Before having a look at thyroid deficiency and its link to depression, we should learn a bit about it, and how it is caused and why. People who are depressed are sad, unmotivated most of the day and are usually worse in the morning. They sleep poorly, and wake up tired; they feel worthless, they have a poor self-image. They may eat more or less and put on or lose weight. Sir Winston Churchill used to call it his Black Dog. In his case, as with many, it was self-limiting: probably an extra cigar and brandy banished itâ?¦

There are two sorts of depression fundamentally: the exogenous kind, which is the result of circumstance, and the endogenous form, an illness from within ourselves. It is the second form we are to deal with. Maintenance of mood resides in part of the brain called the hippocampus. Here brain cells release neurotransmitter hormones, which are taken up by receptors; the amount released and the number of receptors responding, governs whether we are depressed or not.

Probably the most important of these mood neuro transmitter substances are serotonin and noradrenalin, and treatment is directed at preventing the decay of these substances at the receiving nerve endings. This is what Monoamine Oxidase Inhibitors (MAOIs) antidepressants, Tricyclic antidepressants and Selective Serotonin Reuptake Inhibitors (SSRIs) do. However, thyroid hormone deficie ncy acts on the receptor sites and hastens the recycling of these neurotransmitters at the nerve endings or reduces the amount being secreted. The result is that the neurotransmitters that are responsible for maintaining mood do not work at optimum efficiency. Depression then takes over.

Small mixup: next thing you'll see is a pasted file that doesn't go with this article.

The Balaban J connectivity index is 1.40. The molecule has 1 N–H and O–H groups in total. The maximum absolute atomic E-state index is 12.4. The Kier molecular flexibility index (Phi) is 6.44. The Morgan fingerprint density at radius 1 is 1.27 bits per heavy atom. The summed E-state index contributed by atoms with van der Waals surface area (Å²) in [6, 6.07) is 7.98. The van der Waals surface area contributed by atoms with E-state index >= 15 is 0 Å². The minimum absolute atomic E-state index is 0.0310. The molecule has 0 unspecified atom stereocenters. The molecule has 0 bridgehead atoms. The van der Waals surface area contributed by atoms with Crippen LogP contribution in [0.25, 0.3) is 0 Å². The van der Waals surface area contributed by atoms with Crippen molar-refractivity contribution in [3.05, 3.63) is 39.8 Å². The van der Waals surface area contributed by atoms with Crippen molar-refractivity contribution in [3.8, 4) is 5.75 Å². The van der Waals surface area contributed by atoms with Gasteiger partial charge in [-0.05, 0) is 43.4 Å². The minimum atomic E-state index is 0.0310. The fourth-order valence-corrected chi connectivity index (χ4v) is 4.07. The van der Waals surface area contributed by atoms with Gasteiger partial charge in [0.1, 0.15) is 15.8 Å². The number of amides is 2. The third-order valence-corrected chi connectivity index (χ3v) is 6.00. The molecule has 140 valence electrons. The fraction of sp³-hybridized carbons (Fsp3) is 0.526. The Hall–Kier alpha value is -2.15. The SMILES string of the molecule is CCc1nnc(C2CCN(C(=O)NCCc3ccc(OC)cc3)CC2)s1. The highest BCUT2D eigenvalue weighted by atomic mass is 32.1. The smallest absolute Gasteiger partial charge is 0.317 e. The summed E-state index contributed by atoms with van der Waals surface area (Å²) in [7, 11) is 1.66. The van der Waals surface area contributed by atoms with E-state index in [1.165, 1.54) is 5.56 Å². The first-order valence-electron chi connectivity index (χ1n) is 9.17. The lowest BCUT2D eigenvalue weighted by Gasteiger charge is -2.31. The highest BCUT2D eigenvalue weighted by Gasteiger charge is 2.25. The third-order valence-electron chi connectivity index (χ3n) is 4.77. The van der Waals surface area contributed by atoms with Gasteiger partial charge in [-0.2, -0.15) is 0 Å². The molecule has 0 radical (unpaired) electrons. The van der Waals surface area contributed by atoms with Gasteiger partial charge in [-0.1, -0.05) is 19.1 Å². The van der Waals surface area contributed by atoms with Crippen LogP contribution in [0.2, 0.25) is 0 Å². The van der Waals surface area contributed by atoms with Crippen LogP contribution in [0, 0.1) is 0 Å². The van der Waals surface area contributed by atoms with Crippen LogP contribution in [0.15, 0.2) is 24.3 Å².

It has been estimated that more than one third of people suffering from depression are hypothyroid. Some are in hospital. They receive, over long periods, antidepressants of one sort or another when actually the problem is deficiency of thyroid hormones. It is simply that no one thought of thyroid deficiency as a cause when their illness began; or the simplistic tests failed to reveal it.

Any patient suffering from depression should be routinely assessed for hypothyroidism. There should be no exceptions; half to one third will be found to be hypothyroid, and as a result of treatment, their depression will begin to lift in weeks. Conventional medicine will turn with little thought to psychotropic antidepressants. The problem with these is that they are sometimes difficult to stop taking. Of the SSRIs, Seroxat in particular has a poor reputation in this respect; Prozac has attracted unfavourable reports and moreover contains a fluoride compound. Tricyclic antidepressants (eg Tryptizol, Imipramime) often have unpleasant sedating side effects, and the MAOIs (eg Parnate, Nardil) clash with a number of drugs and foodstuffs. St John’s Wort is an altogether simpler and safer alternative.

Hypothyroidism should not be considered in isolation. It is more than likely that there are other deficiencies at work and cortisol, testosterone, oestrogen, DHEA and progesterone deficiencies should be looked for and corrected. It is now clear that nutrition plays a much greater role in mental illness than conventional medicine would have us believe.

The brain and its neurotransmitters simply don’t work properly without the proper raw materials. An obvious one is that there should be a constant, even supply, of its fuel glucose. Hypoglycaemia is certainly associated with depression. The essential amino acids must be provided for the manufacture of the protein neurotransmitters; so must essential fatty acids, especially the omega 3 group, which make up the structure of the brain and the neurones releasing the neurotransmitters. The vitamin B complex, folic acid, vitamin C are needed to allow the amino acids to form complex proteins and the other mineral micronutrients have to be there.

Get the nutrients right (also ensuring thyroid manufacture and uptake), provide thyroid supplementation if required, perhaps as naturally as possible from glandular extracts, and we can fight the black tide of mind altering drugs that threatens to overwhelm so many of us.

Kind regards,

Barry Peatfield